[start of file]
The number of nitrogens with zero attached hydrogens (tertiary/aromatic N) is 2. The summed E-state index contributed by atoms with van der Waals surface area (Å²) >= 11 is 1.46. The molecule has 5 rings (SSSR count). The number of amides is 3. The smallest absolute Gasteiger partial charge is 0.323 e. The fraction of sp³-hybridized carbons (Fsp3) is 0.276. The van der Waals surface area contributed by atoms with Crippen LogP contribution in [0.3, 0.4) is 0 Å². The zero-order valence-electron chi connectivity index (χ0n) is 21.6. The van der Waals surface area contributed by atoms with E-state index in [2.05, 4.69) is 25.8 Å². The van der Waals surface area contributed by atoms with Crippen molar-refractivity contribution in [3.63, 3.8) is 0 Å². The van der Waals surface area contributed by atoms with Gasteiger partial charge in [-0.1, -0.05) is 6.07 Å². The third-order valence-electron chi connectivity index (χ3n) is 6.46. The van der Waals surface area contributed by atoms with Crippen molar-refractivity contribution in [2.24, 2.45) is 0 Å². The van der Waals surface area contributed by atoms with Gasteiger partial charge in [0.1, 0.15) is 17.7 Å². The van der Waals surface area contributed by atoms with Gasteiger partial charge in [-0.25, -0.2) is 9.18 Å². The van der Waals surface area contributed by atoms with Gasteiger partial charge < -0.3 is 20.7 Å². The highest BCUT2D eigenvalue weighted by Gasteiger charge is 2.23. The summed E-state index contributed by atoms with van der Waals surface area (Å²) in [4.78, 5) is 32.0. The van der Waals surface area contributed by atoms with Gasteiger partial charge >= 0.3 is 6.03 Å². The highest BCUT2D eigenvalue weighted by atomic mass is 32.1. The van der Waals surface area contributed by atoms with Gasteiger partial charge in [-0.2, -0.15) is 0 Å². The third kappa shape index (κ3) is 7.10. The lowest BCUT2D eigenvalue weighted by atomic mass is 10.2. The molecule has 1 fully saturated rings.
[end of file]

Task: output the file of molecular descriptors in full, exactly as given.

The number of nitrogens with zero attached hydrogens (tertiary/aromatic N) is 2. The summed E-state index contributed by atoms with van der Waals surface area (Å²) >= 11 is 1.46. The molecule has 5 rings (SSSR count). The number of amides is 3. The smallest absolute Gasteiger partial charge is 0.323 e. The fraction of sp³-hybridized carbons (Fsp3) is 0.276. The van der Waals surface area contributed by atoms with Crippen LogP contribution in [0.3, 0.4) is 0 Å². The zero-order valence-electron chi connectivity index (χ0n) is 21.6. The van der Waals surface area contributed by atoms with E-state index in [2.05, 4.69) is 25.8 Å². The van der Waals surface area contributed by atoms with Crippen molar-refractivity contribution in [3.63, 3.8) is 0 Å². The van der Waals surface area contributed by atoms with Gasteiger partial charge in [-0.1, -0.05) is 6.07 Å². The third-order valence-electron chi connectivity index (χ3n) is 6.46. The van der Waals surface area contributed by atoms with Crippen molar-refractivity contribution in [2.24, 2.45) is 0 Å². The van der Waals surface area contributed by atoms with Gasteiger partial charge in [0.1, 0.15) is 17.7 Å². The van der Waals surface area contributed by atoms with Gasteiger partial charge in [-0.25, -0.2) is 9.18 Å². The van der Waals surface area contributed by atoms with Gasteiger partial charge < -0.3 is 20.7 Å². The highest BCUT2D eigenvalue weighted by Gasteiger charge is 2.23. The summed E-state index contributed by atoms with van der Waals surface area (Å²) in [4.78, 5) is 32.0. The van der Waals surface area contributed by atoms with Gasteiger partial charge >= 0.3 is 6.03 Å². The highest BCUT2D eigenvalue weighted by atomic mass is 32.1. The van der Waals surface area contributed by atoms with Gasteiger partial charge in [-0.2, -0.15) is 0 Å². The third kappa shape index (κ3) is 7.10. The lowest BCUT2D eigenvalue weighted by atomic mass is 10.2. The molecule has 1 fully saturated rings.